Here’s What Every State Is Doing (And Not Doing) In Response To SA’s Coronavirus Outbreak

Victoria, Queensland and more have declared Adelaide a COVID hotspot, after South Australia recorded 17 new locally acquired cases.

The outbreak is prompting every state and territory to reassess its borders.

Victoria, Queensland, Tasmania, the NT and WA have all announced specific new measures for people arriving from Adelaide and/or SA.

NSW is the only state which has so far decided to keep things as is, with Premier Gladys Berejiklian saying that Australia “needs to learn to live with COVID”.

Adelaide’s outbreak marks the state’s first confirmed case outside of hotel quarantine in almost eight months.

The chief medical officers from every state will meet on Monday to determine where we go from here.

Meanwhile, here’s the measures every state or territory is imposing right now.


Victoria declared Adelaide a COVID-19 hotspot, but didn’t go as far as imposing quarantine. Anyone arriving from the entire state of South Australia to a Melbourne airport will need to sit down for an interview and possible undergo rapid testing.

“I’ve asked our public health team to look at that because we don’t want to take any chances at all,” Premier Dan Andrews said.


Queensland has also declared Adelaide a hotspot, and will be enforcing mandatory quarantine from midnight tonight.

Anyone who has arrived from Adelaide in the past week should come forward, be tested, and then isolate for 14 days since they left the city, as per Chief Health Officer Jeanette Young‘s directions.

Apparently, that includes about 7,000 people across the state.

“It’s a very rapid increase in cases from four to 17, and some of those cases have been in complex situations – one in a prison for instance – so we need to get more information about where the risks are,” Young said.


Berejiklian has chosen to keep NSW’s borders open – for now.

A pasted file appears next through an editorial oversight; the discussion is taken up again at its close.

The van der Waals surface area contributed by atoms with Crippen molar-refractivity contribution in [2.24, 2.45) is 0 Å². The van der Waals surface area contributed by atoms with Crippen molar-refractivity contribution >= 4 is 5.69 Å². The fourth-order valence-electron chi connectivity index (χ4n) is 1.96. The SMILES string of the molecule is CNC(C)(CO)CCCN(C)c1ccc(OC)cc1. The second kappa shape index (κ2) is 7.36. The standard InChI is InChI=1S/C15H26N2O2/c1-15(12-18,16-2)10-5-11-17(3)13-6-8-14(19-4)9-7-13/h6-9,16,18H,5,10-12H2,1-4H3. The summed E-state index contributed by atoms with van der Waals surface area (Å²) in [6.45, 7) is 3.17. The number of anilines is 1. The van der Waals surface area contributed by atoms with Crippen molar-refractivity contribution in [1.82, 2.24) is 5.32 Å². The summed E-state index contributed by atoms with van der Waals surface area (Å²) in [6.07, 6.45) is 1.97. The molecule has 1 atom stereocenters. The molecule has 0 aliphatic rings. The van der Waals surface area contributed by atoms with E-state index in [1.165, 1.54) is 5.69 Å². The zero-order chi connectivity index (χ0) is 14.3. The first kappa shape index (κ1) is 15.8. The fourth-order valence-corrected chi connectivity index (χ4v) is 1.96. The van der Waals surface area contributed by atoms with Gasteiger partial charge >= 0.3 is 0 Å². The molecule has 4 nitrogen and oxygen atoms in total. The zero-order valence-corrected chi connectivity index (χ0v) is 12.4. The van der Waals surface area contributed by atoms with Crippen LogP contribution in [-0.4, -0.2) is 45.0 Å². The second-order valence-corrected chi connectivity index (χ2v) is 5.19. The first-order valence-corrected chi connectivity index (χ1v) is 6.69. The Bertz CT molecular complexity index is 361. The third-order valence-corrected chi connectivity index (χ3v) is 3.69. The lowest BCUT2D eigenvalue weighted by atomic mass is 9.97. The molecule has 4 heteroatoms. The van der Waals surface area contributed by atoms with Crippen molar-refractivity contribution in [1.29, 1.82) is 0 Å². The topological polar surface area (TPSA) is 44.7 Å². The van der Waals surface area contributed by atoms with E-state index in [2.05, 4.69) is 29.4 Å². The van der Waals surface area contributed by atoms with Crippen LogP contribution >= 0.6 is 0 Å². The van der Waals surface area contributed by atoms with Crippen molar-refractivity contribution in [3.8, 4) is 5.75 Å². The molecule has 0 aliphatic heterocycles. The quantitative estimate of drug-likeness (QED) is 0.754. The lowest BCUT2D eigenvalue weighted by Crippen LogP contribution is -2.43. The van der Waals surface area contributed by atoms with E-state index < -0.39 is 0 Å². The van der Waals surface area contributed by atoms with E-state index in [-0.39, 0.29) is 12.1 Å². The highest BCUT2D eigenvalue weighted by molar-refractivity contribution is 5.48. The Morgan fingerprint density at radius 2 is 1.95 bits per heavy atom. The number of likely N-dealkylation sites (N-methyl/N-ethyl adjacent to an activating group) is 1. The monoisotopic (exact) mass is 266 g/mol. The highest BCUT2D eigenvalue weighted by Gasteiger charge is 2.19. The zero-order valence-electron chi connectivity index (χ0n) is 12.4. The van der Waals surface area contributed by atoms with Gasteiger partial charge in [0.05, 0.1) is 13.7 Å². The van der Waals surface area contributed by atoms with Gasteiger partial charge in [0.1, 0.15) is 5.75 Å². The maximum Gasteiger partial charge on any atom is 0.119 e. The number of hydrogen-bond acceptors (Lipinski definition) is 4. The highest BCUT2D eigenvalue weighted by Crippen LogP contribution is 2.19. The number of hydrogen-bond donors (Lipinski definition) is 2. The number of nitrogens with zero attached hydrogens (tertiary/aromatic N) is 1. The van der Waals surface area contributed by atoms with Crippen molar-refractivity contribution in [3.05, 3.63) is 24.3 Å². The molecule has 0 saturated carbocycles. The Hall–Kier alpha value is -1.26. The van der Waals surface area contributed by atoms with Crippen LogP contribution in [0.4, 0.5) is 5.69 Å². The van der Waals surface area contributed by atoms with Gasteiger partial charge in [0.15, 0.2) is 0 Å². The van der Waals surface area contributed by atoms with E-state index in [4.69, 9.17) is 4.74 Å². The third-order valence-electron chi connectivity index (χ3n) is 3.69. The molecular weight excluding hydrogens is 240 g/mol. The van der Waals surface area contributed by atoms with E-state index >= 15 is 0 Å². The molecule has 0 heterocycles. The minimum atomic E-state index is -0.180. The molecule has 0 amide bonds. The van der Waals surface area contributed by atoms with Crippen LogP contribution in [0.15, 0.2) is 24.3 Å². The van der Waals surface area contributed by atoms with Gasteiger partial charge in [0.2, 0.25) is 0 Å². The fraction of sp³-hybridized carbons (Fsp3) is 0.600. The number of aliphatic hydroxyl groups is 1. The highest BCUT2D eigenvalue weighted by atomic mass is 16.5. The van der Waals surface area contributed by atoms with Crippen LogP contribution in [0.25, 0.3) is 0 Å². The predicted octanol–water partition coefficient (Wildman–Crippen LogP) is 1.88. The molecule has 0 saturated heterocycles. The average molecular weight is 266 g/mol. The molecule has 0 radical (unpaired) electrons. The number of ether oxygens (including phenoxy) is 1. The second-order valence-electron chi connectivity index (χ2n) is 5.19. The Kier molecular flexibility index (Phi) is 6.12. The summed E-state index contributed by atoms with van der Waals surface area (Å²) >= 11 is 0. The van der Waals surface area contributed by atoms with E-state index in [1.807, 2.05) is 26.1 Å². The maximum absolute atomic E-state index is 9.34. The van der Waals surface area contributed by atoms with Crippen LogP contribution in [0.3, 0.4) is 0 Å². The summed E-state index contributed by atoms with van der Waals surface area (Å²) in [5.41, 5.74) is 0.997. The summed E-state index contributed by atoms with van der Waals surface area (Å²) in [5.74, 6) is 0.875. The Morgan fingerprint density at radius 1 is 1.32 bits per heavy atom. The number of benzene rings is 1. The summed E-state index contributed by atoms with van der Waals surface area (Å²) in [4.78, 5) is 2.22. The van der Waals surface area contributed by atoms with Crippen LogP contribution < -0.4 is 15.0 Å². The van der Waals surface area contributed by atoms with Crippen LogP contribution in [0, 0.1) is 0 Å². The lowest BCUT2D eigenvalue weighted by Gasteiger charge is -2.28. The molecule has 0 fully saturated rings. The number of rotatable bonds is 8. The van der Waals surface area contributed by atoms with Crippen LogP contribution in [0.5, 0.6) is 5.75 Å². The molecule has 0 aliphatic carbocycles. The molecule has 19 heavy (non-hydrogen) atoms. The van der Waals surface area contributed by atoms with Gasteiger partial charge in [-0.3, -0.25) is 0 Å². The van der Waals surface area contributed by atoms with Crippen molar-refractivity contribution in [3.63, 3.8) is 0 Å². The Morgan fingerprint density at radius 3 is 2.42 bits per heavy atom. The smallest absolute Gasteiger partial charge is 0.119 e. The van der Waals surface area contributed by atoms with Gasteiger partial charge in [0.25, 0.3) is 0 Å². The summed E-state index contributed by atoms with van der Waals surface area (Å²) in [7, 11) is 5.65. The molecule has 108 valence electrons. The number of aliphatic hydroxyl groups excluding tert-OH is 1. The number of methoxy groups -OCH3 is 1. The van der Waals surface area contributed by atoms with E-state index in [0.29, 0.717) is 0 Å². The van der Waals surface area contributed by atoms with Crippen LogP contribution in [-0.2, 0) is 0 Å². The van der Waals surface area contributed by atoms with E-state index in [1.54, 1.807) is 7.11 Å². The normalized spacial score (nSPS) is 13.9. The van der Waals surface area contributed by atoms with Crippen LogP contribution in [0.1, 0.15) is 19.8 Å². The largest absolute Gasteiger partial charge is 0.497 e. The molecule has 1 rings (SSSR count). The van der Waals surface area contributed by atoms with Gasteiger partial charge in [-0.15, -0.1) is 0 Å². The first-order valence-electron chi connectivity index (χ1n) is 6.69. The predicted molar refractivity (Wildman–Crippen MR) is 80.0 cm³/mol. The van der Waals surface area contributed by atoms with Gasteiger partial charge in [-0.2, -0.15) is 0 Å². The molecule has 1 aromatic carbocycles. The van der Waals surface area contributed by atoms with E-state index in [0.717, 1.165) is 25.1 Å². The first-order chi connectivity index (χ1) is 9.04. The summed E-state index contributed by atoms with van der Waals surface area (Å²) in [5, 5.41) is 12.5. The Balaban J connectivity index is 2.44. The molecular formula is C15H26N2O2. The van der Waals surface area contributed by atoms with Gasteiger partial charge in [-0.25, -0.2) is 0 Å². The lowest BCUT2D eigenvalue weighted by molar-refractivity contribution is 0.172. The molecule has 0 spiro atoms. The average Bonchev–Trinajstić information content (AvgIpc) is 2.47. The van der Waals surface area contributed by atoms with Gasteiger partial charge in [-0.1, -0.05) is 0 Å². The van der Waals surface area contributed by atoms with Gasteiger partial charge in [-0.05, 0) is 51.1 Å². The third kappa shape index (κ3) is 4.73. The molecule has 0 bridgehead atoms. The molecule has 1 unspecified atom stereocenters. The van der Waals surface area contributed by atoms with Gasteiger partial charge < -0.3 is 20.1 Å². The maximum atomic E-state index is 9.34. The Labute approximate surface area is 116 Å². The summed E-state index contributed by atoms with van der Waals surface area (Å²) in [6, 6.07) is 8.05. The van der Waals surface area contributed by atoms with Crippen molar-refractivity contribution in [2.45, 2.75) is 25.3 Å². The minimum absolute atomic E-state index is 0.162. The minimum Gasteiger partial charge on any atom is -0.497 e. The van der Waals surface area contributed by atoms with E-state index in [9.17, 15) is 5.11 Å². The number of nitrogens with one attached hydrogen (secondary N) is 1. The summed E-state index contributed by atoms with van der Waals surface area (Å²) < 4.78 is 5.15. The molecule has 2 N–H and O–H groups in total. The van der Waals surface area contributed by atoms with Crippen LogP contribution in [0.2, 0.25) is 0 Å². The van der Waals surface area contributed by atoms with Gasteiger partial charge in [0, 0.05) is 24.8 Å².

“The situation in South Australia is very concerning and I note that a number of state governments have announced they will not allow people from that so-called hotspot to enter into their state,” Berejiklian said.

“NSW is not taking that position.”

She made it clear she believes the closing of borders to SA is a bit of an over-step.

“We need to learn to live with COVID,” she said at a press conference today.

“At the end of the day we need to live with the pandemic, have confidence in our system and open up.”

NSW has just hit nine straight days of recording no new locally acquired cases, which rules.


Tasmania hasn’t elevated SA to a ‘medium risk’ level – yet – but is telling anyone who arrived from SA since November 9 (last Monday) to self-quarantine.

“If you are in a home residence to isolate there … if you are staying in accommodation go back to your hotel room and isolate there as well,” Premier Peter Gutwein said.

“In terms of travellers from interstate, we are contacting them proactively as well through the Tassie travel app and we will be sending a similar message to them, in terms of these arrangements.”

Western Australia

WA – which has enforced some of the longest state border closures in Australia – has clamped down shut on SA residents.

Anyone arriving at Perth Airport is either being tested on arrival, or within 24 hours, and told to quarantine in a “suitable premise”, a.k.a. no hotel quarantine.

The same applies to anyone arriving by road: seek testing, then quarantine.

“These are initial steps the State Government is taking to protect all Western Australians, and will be reviewed regularly,” the WA government said in a statement.

“We will monitor the position in South Australia very closely and will strengthen measures if required.”

In a case of truly unfortunate timing, it comes just two days after WA opened back up to SA.

Northern Territory

The NT declared the entirety of South Australia a hotspot, effective immediately. Anyone arriving in the NT from SA will have a choice: to either undergo mandatory quarantine, or turn around and head back.

Anyone arriving on Monday or Tuesday will not have to pay the $2,500 fee for supervised quarantine, which is some relief.

“All the information we are getting right now concerns us and there is still so much we don’t know about this outbreak,” Chief Minister Michael Gunner said.

“The critical point here is [it is] what we don’t know that worries us the most.”


The ACT is now advising caution for travel to and from SA, asking residents to reconsider if they really need to head on over to the state.